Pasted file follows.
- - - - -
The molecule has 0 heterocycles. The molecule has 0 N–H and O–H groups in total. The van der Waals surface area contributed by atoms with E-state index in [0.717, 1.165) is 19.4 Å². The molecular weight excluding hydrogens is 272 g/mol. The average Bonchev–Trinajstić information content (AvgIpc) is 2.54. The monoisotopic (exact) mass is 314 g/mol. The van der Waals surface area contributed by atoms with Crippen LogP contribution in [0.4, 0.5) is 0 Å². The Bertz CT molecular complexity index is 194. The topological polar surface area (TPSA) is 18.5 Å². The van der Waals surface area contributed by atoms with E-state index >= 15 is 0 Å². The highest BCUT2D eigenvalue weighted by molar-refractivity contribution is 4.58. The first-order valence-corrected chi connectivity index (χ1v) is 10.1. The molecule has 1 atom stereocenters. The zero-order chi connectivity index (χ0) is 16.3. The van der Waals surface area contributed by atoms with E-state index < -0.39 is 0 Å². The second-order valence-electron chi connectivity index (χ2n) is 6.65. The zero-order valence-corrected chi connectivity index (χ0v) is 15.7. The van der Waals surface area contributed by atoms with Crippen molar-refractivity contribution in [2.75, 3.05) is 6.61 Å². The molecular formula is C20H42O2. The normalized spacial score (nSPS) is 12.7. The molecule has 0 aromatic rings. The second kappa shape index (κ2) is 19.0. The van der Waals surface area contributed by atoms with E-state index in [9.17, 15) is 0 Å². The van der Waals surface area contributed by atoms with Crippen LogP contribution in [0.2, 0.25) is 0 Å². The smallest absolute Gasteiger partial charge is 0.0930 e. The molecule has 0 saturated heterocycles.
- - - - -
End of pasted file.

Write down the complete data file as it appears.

The molecule has 0 heterocycles. The molecule has 0 N–H and O–H groups in total. The van der Waals surface area contributed by atoms with E-state index in [0.717, 1.165) is 19.4 Å². The molecular weight excluding hydrogens is 272 g/mol. The average Bonchev–Trinajstić information content (AvgIpc) is 2.54. The monoisotopic (exact) mass is 314 g/mol. The van der Waals surface area contributed by atoms with Crippen LogP contribution in [0.4, 0.5) is 0 Å². The Bertz CT molecular complexity index is 194. The topological polar surface area (TPSA) is 18.5 Å². The van der Waals surface area contributed by atoms with E-state index >= 15 is 0 Å². The highest BCUT2D eigenvalue weighted by molar-refractivity contribution is 4.58. The first-order valence-corrected chi connectivity index (χ1v) is 10.1. The molecule has 1 atom stereocenters. The zero-order chi connectivity index (χ0) is 16.3. The van der Waals surface area contributed by atoms with E-state index < -0.39 is 0 Å². The second-order valence-electron chi connectivity index (χ2n) is 6.65. The zero-order valence-corrected chi connectivity index (χ0v) is 15.7. The van der Waals surface area contributed by atoms with Crippen molar-refractivity contribution in [2.75, 3.05) is 6.61 Å². The molecular formula is C20H42O2. The normalized spacial score (nSPS) is 12.7. The molecule has 0 aromatic rings. The second kappa shape index (κ2) is 19.0. The van der Waals surface area contributed by atoms with E-state index in [9.17, 15) is 0 Å². The van der Waals surface area contributed by atoms with Crippen LogP contribution in [0.2, 0.25) is 0 Å². The smallest absolute Gasteiger partial charge is 0.0930 e. The molecule has 0 saturated heterocycles.